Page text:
More and more states are recognizing there is a pay gap between the genders. Washington is the latest state to address the gap through legislation. The near-final law, HB 1506, is commonly referred to as the Equal Pay Act. It is currently awaiting the Governor’s signature, which we can expect any day now.
Equal pay laws are complicated and understanding your obligation as an employer is critical to avoiding hefty civil penalties and liability. Washington’s Equal Pay Act specifically notes the difficulties women can face in obtaining equal pay and moving up in companies. The Washington law attempts to address these issues by prohibiting employers from discriminating against similarly situated employees based on gender.
So what constitutes discrimination in this context? Discrimination occurs when an employer pays similarly situated employees different wages because of the employee’s gender, or when the employer fails to promote or advance an employee because of their gender. Employees are “similarly employed” if the performance of their job requires similar skills, efforts, responsibility, and if the jobs are performed under similar working conditions. Job title alone is not determinative.
Employers can pay similarly situated employees different if: 1) the difference is based on a bona-fide job factor that is consistent with business necessity; 2) is not based on a gender based differential, and 3) accounts for the difference. Bona-fide factors include: education, training, or experience; a seniority system; a merit system; a system that measures earning by quantity or quality of production; or a bona-fide regional difference in compensation levels. Employers bear the burden to prove there was a bona-fide factor for the difference in pay, which means that businesses had better get it right. Note that employers may use the same bona fide factors in determining whether to promote or advance employees.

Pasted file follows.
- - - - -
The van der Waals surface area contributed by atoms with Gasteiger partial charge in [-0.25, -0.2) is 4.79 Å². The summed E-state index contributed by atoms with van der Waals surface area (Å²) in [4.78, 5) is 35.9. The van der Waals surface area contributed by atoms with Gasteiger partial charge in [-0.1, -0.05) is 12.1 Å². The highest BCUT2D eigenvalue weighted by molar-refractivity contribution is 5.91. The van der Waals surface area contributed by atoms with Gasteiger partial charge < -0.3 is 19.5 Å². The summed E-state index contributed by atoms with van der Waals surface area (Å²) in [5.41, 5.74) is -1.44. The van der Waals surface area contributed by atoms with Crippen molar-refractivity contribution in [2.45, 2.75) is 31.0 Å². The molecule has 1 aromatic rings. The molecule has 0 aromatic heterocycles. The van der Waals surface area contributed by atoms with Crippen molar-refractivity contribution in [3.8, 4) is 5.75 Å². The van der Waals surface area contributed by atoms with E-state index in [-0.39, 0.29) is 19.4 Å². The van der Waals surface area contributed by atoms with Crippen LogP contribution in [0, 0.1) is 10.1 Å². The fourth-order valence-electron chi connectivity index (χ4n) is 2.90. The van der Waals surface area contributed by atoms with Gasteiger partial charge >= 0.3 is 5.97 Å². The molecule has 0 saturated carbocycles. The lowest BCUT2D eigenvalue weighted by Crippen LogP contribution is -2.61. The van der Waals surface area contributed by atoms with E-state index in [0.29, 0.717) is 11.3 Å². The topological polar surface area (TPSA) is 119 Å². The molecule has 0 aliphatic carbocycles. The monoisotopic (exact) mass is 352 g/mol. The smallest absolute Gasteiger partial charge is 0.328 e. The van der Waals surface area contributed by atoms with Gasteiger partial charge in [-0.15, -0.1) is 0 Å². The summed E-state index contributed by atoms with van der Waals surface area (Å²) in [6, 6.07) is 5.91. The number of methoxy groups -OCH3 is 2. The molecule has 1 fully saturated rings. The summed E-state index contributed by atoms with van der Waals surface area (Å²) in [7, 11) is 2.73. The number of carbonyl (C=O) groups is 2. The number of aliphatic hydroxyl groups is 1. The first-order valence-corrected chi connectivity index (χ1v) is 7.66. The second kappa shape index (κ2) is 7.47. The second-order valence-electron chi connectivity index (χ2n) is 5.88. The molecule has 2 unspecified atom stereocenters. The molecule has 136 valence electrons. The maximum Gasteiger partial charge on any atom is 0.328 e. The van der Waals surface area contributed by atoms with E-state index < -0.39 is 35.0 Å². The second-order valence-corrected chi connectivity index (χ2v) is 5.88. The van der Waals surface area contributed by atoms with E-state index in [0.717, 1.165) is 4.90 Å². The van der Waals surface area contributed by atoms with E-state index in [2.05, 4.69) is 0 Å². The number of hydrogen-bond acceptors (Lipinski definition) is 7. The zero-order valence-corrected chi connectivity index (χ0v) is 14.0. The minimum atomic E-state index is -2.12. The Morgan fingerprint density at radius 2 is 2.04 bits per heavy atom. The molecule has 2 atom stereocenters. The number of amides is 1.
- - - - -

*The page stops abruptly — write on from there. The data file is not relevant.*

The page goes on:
Cannabis companies are not sheltered from the new law. Although cannabis companies boast a higher percentage of female founders and executives than other industries, women still face unique challenges in the industry. Studies suggest that while women have success starting cannabis businesses, they do not retain that success. As the cannabis industry has grown, female ownership and executive percentages has also dropped. Finally, as individual companies grow, they tend to adopt more traditional business structures that results in a high percentage of males in senior roles.
Every Washington cannabis company should have a plan in place to ensure its business practices meet the requirements of the new Equal Pay Act. A good place to start is to have an expert audit your payment practices and assist in drafting a policy identifying the factors that are considered in setting wages and offering promotions. Cannabis companies in other states should also follow suit: Equal pay promotes employee retention, creates positive brand capital, and–most importantly of all–it’s the right thing to do.